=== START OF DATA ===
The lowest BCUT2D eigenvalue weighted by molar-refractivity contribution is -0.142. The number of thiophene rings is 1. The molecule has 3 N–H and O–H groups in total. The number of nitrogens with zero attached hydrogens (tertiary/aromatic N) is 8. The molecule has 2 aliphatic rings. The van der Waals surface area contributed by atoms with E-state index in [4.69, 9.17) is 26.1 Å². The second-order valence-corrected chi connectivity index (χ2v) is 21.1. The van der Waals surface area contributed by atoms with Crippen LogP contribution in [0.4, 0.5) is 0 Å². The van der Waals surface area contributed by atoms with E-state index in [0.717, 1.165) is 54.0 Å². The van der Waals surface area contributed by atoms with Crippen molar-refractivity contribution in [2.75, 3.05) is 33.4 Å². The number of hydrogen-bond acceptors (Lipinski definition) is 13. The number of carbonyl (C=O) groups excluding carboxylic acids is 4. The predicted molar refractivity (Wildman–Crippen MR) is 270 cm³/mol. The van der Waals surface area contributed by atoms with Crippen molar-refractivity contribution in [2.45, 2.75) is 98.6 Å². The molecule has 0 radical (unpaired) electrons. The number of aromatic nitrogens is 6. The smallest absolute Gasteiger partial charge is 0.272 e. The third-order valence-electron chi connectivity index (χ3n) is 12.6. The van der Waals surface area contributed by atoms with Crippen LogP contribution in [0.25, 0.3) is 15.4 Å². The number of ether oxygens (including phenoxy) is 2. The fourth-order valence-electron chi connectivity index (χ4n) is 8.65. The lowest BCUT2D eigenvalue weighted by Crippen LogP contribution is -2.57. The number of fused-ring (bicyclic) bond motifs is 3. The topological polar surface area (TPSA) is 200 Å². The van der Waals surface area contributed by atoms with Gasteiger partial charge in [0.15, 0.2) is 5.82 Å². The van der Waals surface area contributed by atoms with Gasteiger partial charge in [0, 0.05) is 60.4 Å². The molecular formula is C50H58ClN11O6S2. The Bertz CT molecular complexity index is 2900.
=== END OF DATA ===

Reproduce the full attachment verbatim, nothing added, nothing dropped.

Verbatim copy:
The lowest BCUT2D eigenvalue weighted by molar-refractivity contribution is -0.142. The number of thiophene rings is 1. The molecule has 3 N–H and O–H groups in total. The number of nitrogens with zero attached hydrogens (tertiary/aromatic N) is 8. The molecule has 2 aliphatic rings. The van der Waals surface area contributed by atoms with E-state index in [4.69, 9.17) is 26.1 Å². The second-order valence-corrected chi connectivity index (χ2v) is 21.1. The van der Waals surface area contributed by atoms with Crippen LogP contribution in [0.4, 0.5) is 0 Å². The van der Waals surface area contributed by atoms with E-state index in [0.717, 1.165) is 54.0 Å². The van der Waals surface area contributed by atoms with Crippen molar-refractivity contribution in [2.75, 3.05) is 33.4 Å². The number of hydrogen-bond acceptors (Lipinski definition) is 13. The number of carbonyl (C=O) groups excluding carboxylic acids is 4. The predicted molar refractivity (Wildman–Crippen MR) is 270 cm³/mol. The van der Waals surface area contributed by atoms with Crippen molar-refractivity contribution in [2.45, 2.75) is 98.6 Å². The molecule has 0 radical (unpaired) electrons. The number of aromatic nitrogens is 6. The smallest absolute Gasteiger partial charge is 0.272 e. The third-order valence-electron chi connectivity index (χ3n) is 12.6. The van der Waals surface area contributed by atoms with Crippen LogP contribution in [0.25, 0.3) is 15.4 Å². The number of ether oxygens (including phenoxy) is 2. The fourth-order valence-electron chi connectivity index (χ4n) is 8.65. The lowest BCUT2D eigenvalue weighted by Crippen LogP contribution is -2.57. The number of fused-ring (bicyclic) bond motifs is 3. The topological polar surface area (TPSA) is 200 Å². The van der Waals surface area contributed by atoms with Gasteiger partial charge in [0.15, 0.2) is 5.82 Å². The van der Waals surface area contributed by atoms with Gasteiger partial charge in [0, 0.05) is 60.4 Å². The molecular formula is C50H58ClN11O6S2. The Bertz CT molecular complexity index is 2900.